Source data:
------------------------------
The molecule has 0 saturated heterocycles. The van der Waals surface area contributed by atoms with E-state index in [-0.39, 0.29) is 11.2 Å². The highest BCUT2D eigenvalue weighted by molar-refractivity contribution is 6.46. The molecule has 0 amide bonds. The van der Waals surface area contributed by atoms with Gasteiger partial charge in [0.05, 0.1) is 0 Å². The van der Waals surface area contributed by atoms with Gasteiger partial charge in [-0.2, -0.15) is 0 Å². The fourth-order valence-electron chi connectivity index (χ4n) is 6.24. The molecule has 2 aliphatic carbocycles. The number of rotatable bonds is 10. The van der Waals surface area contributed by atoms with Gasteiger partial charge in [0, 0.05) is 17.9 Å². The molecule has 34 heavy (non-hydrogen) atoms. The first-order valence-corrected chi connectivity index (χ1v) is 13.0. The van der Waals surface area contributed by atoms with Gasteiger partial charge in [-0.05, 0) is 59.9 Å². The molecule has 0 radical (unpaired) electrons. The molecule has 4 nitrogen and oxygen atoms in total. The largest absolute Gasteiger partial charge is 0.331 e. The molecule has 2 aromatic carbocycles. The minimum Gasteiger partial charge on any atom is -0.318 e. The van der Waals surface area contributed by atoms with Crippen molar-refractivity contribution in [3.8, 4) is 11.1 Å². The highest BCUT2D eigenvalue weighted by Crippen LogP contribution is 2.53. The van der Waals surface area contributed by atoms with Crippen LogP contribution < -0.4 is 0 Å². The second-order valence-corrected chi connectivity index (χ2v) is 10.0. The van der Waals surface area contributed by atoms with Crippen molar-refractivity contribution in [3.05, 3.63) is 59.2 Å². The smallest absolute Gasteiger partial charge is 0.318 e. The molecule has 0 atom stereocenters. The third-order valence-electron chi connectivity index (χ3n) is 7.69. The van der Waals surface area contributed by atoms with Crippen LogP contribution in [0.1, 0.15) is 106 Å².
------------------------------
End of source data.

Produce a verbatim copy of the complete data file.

The molecule has 0 saturated heterocycles. The van der Waals surface area contributed by atoms with E-state index in [-0.39, 0.29) is 11.2 Å². The highest BCUT2D eigenvalue weighted by molar-refractivity contribution is 6.46. The molecule has 0 amide bonds. The van der Waals surface area contributed by atoms with Gasteiger partial charge in [0.05, 0.1) is 0 Å². The van der Waals surface area contributed by atoms with Gasteiger partial charge in [-0.2, -0.15) is 0 Å². The fourth-order valence-electron chi connectivity index (χ4n) is 6.24. The molecule has 2 aliphatic carbocycles. The number of rotatable bonds is 10. The van der Waals surface area contributed by atoms with Gasteiger partial charge in [0, 0.05) is 17.9 Å². The molecule has 34 heavy (non-hydrogen) atoms. The first-order valence-corrected chi connectivity index (χ1v) is 13.0. The van der Waals surface area contributed by atoms with Gasteiger partial charge in [-0.05, 0) is 59.9 Å². The molecule has 0 radical (unpaired) electrons. The molecule has 4 nitrogen and oxygen atoms in total. The largest absolute Gasteiger partial charge is 0.331 e. The molecule has 2 aromatic carbocycles. The minimum Gasteiger partial charge on any atom is -0.318 e. The van der Waals surface area contributed by atoms with Crippen molar-refractivity contribution in [3.8, 4) is 11.1 Å². The highest BCUT2D eigenvalue weighted by Crippen LogP contribution is 2.53. The van der Waals surface area contributed by atoms with Crippen LogP contribution < -0.4 is 0 Å². The second-order valence-corrected chi connectivity index (χ2v) is 10.0. The van der Waals surface area contributed by atoms with Crippen molar-refractivity contribution in [3.05, 3.63) is 59.2 Å². The smallest absolute Gasteiger partial charge is 0.318 e. The molecule has 0 atom stereocenters. The third-order valence-electron chi connectivity index (χ3n) is 7.69. The van der Waals surface area contributed by atoms with Crippen LogP contribution in [0.1, 0.15) is 106 Å².